As director, Dam Van Huynh’s responsibility was to locate, then work with, threads running through all three pieces, and also to direct and choreograph Mitchener’s voice. Choreographers plot moves designed to guarantee precisely the same results every time. But Mitchener is preoccupied with how analysing movement can be incorporated into the act of improvisation to directly alter the means of vocal production.
“I’ve always been open to reflecting on improvisation after the event – the idea that something created in the moment I might want to use again has never been a problem. And working with Dam has helped me draw everything I do into a unified approach. He studied with Merce Cunningham and has developed his own very unique movement language. What he does is sexy, not in a Rihanna way, but in the sense of massaging sound throughout the body. Merce split the torso into four chambers, and Dam has divided it further into six. It’s about feeling space and movement and energy throughout the body.
“Dancers hold the torso up and pull the stomach in. The breath is high. Classically trained singers do the opposite. The diaphragm is out, and needs to be to support the voice, but Dam wants everything held in. The important thing is, though, that he does not want me to be a dancer. ‘Stop thinking dance!’ he says. He wants to work with the natural moves of the body. As a singer I know when a piece of text needs reinforcing to be heard; but with Dam I work on how a particular movement might effect or dissect the voice.
Many of Dam’s demands, Mitchener explains, require her to act counterintuitively: “Dam tries to work against the natural instinct towards, for instance, accompanying fast music with fast body movements, and I might actually be struggling to vocalise because of the position my body is holding. To enable movement in my body, an inner rhythm must be established and embedded which isn’t influenced or inspired by what I am hearing externally before I can start to meld voice and movement together.”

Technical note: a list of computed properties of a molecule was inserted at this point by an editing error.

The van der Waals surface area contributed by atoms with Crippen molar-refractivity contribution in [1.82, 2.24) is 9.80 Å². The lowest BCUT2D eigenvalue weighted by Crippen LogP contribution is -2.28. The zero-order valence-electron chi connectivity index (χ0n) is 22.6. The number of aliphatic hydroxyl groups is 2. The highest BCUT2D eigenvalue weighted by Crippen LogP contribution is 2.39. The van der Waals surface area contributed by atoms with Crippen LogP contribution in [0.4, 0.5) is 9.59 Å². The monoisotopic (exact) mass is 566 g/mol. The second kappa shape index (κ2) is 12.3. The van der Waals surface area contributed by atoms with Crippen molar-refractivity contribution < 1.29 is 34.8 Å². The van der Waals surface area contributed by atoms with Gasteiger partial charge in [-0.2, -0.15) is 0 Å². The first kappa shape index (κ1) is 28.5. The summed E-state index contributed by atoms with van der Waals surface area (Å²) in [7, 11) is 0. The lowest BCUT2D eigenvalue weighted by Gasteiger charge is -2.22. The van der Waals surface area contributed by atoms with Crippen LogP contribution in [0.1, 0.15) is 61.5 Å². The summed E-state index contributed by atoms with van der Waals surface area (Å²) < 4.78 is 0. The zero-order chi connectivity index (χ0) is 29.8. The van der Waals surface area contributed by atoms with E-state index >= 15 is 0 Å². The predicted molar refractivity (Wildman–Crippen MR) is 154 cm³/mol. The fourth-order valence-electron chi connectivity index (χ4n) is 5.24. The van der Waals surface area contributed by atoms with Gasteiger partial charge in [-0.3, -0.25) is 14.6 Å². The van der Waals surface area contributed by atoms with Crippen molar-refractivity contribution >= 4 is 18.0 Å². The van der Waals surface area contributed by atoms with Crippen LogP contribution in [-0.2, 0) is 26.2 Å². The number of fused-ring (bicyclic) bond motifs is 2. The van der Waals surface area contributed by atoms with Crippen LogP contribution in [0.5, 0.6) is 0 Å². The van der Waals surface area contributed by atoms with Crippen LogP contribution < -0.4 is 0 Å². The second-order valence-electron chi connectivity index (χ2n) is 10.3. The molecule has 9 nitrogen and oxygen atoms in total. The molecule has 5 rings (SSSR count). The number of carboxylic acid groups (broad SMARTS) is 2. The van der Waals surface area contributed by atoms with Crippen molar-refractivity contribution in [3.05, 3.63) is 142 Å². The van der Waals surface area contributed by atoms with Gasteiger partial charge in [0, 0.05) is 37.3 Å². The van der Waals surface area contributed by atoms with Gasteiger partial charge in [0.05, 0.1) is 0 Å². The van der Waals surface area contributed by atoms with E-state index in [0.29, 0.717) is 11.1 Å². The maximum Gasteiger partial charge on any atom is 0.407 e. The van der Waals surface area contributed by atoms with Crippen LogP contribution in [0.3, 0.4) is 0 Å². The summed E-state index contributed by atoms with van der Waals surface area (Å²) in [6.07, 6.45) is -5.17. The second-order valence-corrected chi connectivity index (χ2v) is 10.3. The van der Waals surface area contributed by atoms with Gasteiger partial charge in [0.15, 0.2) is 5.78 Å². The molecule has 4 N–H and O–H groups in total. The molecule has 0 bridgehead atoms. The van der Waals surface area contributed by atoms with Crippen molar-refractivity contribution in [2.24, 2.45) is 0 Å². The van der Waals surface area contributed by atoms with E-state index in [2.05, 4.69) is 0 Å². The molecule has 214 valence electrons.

The piece received what Mitchener calls a “public sharing of a work-in-progress” at Oxford’s Ovada Gallery earlier this year, an experience that empathised how very exposed she is as a performer. The gallery was already set up for an exhibition, obliging Van Huynh to re-plot some aspects of his chorography. “The audience were therefore surrounding me,” she recalls. “They followed me around the space, or I pushed through them. One guy refused to move out of the way and we had a face off.
The audience are not invited to be interactive; but I don’t know what they’re going to do. I open a door and invite the audience to peek in. It’s very voyeuristic.
“The dress I wear to perform the piece looks like a concert dress, but it’s not. It’s very revealing. Through the thin lace, I’ve got my baps out and there’s a fragility about it. It’s modest and immodest at the same time. Which goes back to the idea of a spider’s web. The fabric is delicate, but because of what I’m doing I don’t look fragile in it. I feel very strong in that outfit.”
Mitchener and Toop worked together for the first time in Aldeburgh on Toop’s opera Star-Shaped Biscuit, and Mitchener has just returned from performing their collaborative opera Of Leonardo da Vinci at the Ultima Festival in Norway, a piece that intensifies the relationship between voice and movement. “I sometimes think, wow, what have we opened up here. The Leonardo piece is actually five years old, but now I do it very differently. I couldn’t perform it as I approached it five years ago. I’m a completely different musician today.”